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Founding experiments

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Double-slit experiment. The double-slit experiment is a demonstration that light and matter can display characteristics of both classically defined waves and particles; moreover, it displays the fundamentally probabilistic nature of quantum mechanical phenomena.

Double-slit experiment

The experiment belongs to a general class of "double path" experiments, in which a wave is split into two separate waves that later combine back into a single wave. Changes in the path lengths of both waves result in a phase shift, creating an interference pattern. Another version is the Mach–Zehnder interferometer, which splits the beam with a mirror. Thomas Young (scientist) Thomas Young (13 June 1773 – 10 May 1829) was an English polymath.

Thomas Young (scientist)

Young made notable scientific contributions to the fields of vision, light, solid mechanics, energy, physiology, language, musical harmony, and Egyptology. He "made a number of original and insightful innovations"[1] in the decipherment of Egyptian hieroglyphs (specifically the Rosetta Stone) before Jean-François Champollion eventually expanded on his work. He was mentioned by, among others, William Herschel, Hermann von Helmholtz, James Clerk Maxwell, and Albert Einstein.

Young belonged to a Quaker family of Milverton, Somerset, where he was born in 1773, the eldest of ten children. Radioactive decay. Alpha decay is one example type of radioactive decay, in which an atomic nucleus emits an alpha particle, and thereby transforms (or 'decays') into an atom with a mass number decreased by 4 and atomic number decreased by 2.

Radioactive decay

Many other types of decays are possible. Radioactive decay, also known as nuclear decay or radioactivity, is the process by which a nucleus of an unstable atom loses energy by emitting particles of ionizing radiation. A material that spontaneously emits this kind of radiation—which includes the emission of energetic alpha particles, beta particles, and gamma rays—is considered radioactive. Radioactive decay is a stochastic (i.e. random) process at the level of single atoms, in that, according to quantum theory, it is impossible to predict when a particular atom will decay.[1] However, the chance that a given atom will decay is constant over time. Henri Becquerel. Antoine Henri Becquerel (15 December 1852 – 25 August 1908) was a French physicist, Nobel laureate, and the discoverer of radioactivity along with Marie Skłodowska-Curie and Pierre Curie,[1] for which all three won the 1903 Nobel Prize in Physics.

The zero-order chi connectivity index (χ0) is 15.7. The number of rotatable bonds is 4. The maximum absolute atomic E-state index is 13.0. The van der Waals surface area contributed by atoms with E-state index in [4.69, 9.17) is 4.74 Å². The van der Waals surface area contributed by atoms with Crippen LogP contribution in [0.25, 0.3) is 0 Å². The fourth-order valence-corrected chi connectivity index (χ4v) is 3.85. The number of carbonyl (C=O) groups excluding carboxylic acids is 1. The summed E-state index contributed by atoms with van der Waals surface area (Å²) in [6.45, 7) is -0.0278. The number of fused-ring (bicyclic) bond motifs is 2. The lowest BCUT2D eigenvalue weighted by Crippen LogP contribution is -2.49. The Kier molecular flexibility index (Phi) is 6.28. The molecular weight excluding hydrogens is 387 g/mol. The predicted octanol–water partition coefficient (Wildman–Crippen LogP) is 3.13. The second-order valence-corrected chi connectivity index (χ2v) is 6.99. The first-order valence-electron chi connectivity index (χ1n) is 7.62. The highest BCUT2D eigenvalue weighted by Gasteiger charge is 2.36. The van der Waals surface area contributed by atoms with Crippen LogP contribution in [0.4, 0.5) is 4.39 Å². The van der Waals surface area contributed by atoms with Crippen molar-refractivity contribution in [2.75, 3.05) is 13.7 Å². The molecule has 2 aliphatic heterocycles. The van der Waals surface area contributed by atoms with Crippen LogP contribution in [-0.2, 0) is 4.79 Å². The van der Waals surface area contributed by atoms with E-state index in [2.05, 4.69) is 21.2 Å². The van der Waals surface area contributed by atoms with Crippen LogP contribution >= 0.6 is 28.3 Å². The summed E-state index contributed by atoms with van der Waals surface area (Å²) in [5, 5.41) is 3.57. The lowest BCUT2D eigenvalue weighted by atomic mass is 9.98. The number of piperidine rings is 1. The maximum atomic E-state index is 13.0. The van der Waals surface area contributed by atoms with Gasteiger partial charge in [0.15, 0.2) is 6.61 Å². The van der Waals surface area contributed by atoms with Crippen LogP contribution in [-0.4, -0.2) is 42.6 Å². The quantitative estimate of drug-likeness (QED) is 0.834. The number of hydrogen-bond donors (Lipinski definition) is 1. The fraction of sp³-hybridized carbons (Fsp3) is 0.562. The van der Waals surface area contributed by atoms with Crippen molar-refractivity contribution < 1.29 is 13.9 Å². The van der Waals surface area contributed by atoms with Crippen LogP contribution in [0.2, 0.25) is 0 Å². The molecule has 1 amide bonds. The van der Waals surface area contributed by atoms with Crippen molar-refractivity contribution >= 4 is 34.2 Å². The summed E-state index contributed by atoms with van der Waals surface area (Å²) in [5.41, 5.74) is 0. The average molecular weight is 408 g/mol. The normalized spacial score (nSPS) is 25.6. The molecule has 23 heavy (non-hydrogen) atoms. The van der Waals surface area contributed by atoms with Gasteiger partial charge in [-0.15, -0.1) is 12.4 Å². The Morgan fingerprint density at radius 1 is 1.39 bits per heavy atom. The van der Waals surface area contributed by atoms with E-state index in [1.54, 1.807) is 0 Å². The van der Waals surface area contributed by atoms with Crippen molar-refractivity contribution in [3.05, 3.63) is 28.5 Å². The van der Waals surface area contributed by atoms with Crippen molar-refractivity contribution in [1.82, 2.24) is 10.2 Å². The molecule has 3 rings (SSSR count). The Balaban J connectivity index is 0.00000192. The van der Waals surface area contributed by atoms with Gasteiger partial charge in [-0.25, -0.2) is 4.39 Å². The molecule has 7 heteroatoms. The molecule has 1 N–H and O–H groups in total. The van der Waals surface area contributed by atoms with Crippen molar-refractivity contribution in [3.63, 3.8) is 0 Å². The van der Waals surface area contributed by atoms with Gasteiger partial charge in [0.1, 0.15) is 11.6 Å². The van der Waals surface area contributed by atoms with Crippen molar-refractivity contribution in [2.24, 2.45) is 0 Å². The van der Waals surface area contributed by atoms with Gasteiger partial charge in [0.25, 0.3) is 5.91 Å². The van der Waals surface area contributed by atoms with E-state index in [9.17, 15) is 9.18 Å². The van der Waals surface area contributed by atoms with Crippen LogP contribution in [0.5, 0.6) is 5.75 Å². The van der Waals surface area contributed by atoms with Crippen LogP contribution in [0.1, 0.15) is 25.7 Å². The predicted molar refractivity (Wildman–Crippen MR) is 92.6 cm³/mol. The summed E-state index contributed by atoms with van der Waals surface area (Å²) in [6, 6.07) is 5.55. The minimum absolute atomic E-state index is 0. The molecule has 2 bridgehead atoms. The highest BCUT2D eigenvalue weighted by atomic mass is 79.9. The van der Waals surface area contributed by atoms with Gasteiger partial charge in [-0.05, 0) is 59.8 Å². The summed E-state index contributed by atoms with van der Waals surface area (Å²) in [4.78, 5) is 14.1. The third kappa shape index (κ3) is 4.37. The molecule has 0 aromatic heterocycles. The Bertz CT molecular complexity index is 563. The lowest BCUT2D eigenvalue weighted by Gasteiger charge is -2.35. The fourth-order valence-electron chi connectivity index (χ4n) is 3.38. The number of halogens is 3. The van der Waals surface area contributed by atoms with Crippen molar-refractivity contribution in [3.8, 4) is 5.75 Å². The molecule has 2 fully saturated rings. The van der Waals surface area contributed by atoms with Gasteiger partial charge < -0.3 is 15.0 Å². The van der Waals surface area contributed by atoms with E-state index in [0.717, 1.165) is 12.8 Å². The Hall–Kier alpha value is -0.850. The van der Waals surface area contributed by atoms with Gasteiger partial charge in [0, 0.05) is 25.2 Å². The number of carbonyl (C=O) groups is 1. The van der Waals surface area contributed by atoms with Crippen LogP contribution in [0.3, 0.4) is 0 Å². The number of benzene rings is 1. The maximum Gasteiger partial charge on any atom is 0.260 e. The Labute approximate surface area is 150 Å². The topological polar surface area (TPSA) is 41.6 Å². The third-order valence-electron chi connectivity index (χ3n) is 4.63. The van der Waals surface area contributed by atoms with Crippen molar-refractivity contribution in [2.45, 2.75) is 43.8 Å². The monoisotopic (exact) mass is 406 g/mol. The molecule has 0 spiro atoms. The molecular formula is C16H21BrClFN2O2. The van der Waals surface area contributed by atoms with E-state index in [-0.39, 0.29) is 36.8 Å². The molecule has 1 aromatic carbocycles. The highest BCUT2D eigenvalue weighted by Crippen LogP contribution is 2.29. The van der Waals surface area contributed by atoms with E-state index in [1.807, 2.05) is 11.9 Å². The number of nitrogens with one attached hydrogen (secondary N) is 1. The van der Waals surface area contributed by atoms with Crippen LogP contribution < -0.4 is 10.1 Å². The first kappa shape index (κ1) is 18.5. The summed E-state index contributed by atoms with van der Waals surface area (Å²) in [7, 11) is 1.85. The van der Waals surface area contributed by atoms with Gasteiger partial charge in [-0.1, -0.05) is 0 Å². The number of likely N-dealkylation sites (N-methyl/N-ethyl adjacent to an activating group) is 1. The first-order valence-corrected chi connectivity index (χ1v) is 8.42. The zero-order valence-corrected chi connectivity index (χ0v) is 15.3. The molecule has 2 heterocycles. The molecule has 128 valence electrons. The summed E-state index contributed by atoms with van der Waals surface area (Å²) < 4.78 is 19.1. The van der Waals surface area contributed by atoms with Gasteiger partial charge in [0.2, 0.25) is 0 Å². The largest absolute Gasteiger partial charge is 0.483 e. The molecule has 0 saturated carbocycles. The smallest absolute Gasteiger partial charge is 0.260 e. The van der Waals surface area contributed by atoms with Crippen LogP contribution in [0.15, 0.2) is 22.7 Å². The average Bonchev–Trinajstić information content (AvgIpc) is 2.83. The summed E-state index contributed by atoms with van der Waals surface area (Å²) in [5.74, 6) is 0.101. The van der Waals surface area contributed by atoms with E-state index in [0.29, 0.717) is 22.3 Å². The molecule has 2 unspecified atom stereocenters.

Henri Becquerel

Biography[edit] Early life[edit] Becquerel was born in Paris into a family which produced four generations of scientists: Becquerel's grandfather (Antoine César Becquerel), father (Alexandre-Edmond Becquerel), and son (Jean Becquerel). He studied engineering at the École Polytechnique and the École des Ponts et Chaussées. In 1890 he married Louise Désirée Lorieux. Electron. History[edit] In the early 1700s, Francis Hauksbee and French chemist Charles François de Fay independently discovered what they believed were two kinds of frictional electricity—one generated from rubbing glass, the other from rubbing resin.


From this, Du Fay theorized that electricity consists of two electrical fluids, vitreous and resinous, that are separated by friction, and that neutralize each other when combined.[17] A decade later Benjamin Franklin proposed that electricity was not from different types of electrical fluid, but the same electrical fluid under different pressures. He gave them the modern charge nomenclature of positive and negative respectively.[18] Franklin thought of the charge carrier as being positive, but he did not correctly identify which situation was a surplus of the charge carrier, and which situation was a deficit.[19] Discovery[edit] J. J. Thomson. In 1897 Thomson showed that cathode rays were composed of a previously unknown negatively charged particle, and thus he is credited with the discovery and identification of the electron; and, in a broader sense, with the discovery of the first subatomic particle.

J. J. Thomson

Thomson is also credited with finding the first evidence for isotopes of a stable (non-radioactive) element in 1913, as part of his exploration into the composition of canal rays (positive ions). He invented the mass spectrometer. Black-body radiation. As the temperature decreases, the peak of the black-body radiation curve moves to lower intensities and longer wavelengths.

Black-body radiation

The black-body radiation graph is also compared with the classical model of Rayleigh and Jeans. Black-body radiation is the type of electromagnetic radiation within or surrounding a body in thermodynamic equilibrium with its environment, or emitted by a black body (an opaque and non-reflective body) held at constant, uniform temperature. Photoelectric effect. The photoelectric effect is the observation that many metals emit electrons when light shines upon them.